"I think this movie could come out at any time and it would be the right time. I think it's such an honest portrayal of something that most people go through and can relate to the universal experience of growing up and feeling like nothing fits and you don't understand what's happening to you," McAdams says of the film's depiction of growing up. "I think it's a great time for a story that's pretty honest about childhood and puberty and what it is to be growing up and trying to find yourself and how flawed that can be and hilarious and awkward."

Rachel McAdams as Barbara Simon and Abby Ryder Fortson as Margaret Simon

Dana Hawley

The film will undoubtedly transport viewers to the '70s (and right back to those awkward years where they probably encountered Margaret and her classmates for the first time), but McAdams insists that the themes of the film aren't tied to any specific era, even though the style of the '70s seems to be very much at the forefront of everything now (blame Daisy Jones and the Six). 

"I mean, what's old is new again, a lot of the clothes I was wearing as the character I would wear, some of them were actually vintage. Some of them were right off the shelves at the mall at that time. But then you get into it and '70s interior style is back and there's lots of macramé and things that were around in the 2000s," McAdams points out. But deeper than that, with new headlines being made every day in regards to reproductive rights and women's health, she explains that bringing things like puberty and menstruation away from the world of secrets and whispers is important for everyone. 

"There's still a sort of constant chatter about what women can and cannot do with their bodies, what they have the right to when it comes to their bodies. That's still very much in the fore," she says.

Rachel McAdams as Barbara Dimon

Dana Hawley

Still, McAdams, being a mom herself, thinks it's important for the conversations to be had. At the same time, she acknowledges that it's not easy for anyone.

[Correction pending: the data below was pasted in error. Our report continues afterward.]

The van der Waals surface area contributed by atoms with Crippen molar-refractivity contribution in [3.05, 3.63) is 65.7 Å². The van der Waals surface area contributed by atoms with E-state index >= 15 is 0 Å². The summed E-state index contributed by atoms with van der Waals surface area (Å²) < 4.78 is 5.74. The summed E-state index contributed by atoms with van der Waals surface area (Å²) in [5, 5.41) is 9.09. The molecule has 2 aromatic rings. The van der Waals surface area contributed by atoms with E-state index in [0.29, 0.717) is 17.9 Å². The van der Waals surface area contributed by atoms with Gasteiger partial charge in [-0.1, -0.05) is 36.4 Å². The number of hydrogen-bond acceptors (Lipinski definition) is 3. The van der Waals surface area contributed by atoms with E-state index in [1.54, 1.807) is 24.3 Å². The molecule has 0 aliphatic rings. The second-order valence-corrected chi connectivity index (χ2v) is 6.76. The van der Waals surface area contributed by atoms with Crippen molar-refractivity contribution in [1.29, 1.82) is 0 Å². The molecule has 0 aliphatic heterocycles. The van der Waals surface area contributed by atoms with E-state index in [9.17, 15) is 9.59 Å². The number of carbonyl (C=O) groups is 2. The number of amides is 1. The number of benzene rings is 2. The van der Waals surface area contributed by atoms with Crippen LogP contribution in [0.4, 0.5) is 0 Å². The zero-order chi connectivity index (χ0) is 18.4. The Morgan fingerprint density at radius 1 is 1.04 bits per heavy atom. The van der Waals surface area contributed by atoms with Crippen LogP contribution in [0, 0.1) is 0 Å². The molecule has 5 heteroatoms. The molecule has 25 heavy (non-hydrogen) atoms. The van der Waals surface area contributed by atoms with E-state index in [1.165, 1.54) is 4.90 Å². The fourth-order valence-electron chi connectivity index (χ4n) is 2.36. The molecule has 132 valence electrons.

"I think parents are scared to have these conversations, like their kids are suddenly going to become these sex-crazed people or something if they understand bodies and how sex works," she notes. "I think that conversation only leads to more understanding, less guesswork, more facts. Transparency is a good thing, but we're still working away at that. I hope it continues in that direction. I hope this film can make a small dent in that conversation that's very necessary."

Macramé and menstruation? It's all there in the movie, just like it is in real life. It was so real, in fact, that McAdams recognized one of the pieces on set as something she had in her home growing up.

"It didn't feel overly period. And I know, Kelly, the director, didn't want it to be too much, so she wanted the feelings of nostalgia," McAdams says before pointing out one major difference that comes with setting a movie in the '70s. "She wanted the lack of technology that it was a little bit of a different kind of childhood Margaret was having to today."

McAdams goes on to say that while a world without smartphones may look like a completely foreign concept to some people, there's enough in the film to make it relatable to anyone and everyone, whether it's a prop or, well, puberty. "She also wanted it to be relatable and feel like this is a story that could be happening today as well, which it could," McAdams explains. "The sofa that Barb has is very similar to a sofa that my parents had that I actually took to college with me. So, there was some nice trips down memory lane on the set."